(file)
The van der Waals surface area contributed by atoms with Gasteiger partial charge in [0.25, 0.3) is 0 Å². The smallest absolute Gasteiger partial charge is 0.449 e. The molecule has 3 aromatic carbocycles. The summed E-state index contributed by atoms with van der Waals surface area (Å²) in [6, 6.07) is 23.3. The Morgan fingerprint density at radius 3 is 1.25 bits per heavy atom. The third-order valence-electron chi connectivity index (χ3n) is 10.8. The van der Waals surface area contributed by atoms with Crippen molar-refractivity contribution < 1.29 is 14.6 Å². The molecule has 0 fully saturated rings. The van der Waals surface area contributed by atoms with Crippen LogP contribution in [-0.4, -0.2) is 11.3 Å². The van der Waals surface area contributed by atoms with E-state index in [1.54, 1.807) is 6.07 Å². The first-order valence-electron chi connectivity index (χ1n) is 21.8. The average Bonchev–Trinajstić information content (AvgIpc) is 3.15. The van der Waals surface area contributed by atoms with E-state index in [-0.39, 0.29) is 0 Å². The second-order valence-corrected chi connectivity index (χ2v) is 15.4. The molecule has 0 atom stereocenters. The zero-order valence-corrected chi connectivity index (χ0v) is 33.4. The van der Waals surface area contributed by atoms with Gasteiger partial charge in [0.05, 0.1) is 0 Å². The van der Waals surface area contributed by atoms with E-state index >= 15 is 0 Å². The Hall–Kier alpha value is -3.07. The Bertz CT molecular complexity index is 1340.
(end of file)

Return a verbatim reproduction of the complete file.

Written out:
The van der Waals surface area contributed by atoms with Gasteiger partial charge in [0.25, 0.3) is 0 Å². The smallest absolute Gasteiger partial charge is 0.449 e. The molecule has 3 aromatic carbocycles. The summed E-state index contributed by atoms with van der Waals surface area (Å²) in [6, 6.07) is 23.3. The Morgan fingerprint density at radius 3 is 1.25 bits per heavy atom. The third-order valence-electron chi connectivity index (χ3n) is 10.8. The van der Waals surface area contributed by atoms with Crippen molar-refractivity contribution < 1.29 is 14.6 Å². The molecule has 0 fully saturated rings. The van der Waals surface area contributed by atoms with Crippen LogP contribution in [-0.4, -0.2) is 11.3 Å². The van der Waals surface area contributed by atoms with E-state index in [1.54, 1.807) is 6.07 Å². The first-order valence-electron chi connectivity index (χ1n) is 21.8. The average Bonchev–Trinajstić information content (AvgIpc) is 3.15. The van der Waals surface area contributed by atoms with E-state index in [-0.39, 0.29) is 0 Å². The second-order valence-corrected chi connectivity index (χ2v) is 15.4. The molecule has 0 atom stereocenters. The zero-order valence-corrected chi connectivity index (χ0v) is 33.4. The van der Waals surface area contributed by atoms with Gasteiger partial charge in [0.05, 0.1) is 0 Å². The van der Waals surface area contributed by atoms with E-state index >= 15 is 0 Å². The Hall–Kier alpha value is -3.07. The Bertz CT molecular complexity index is 1340.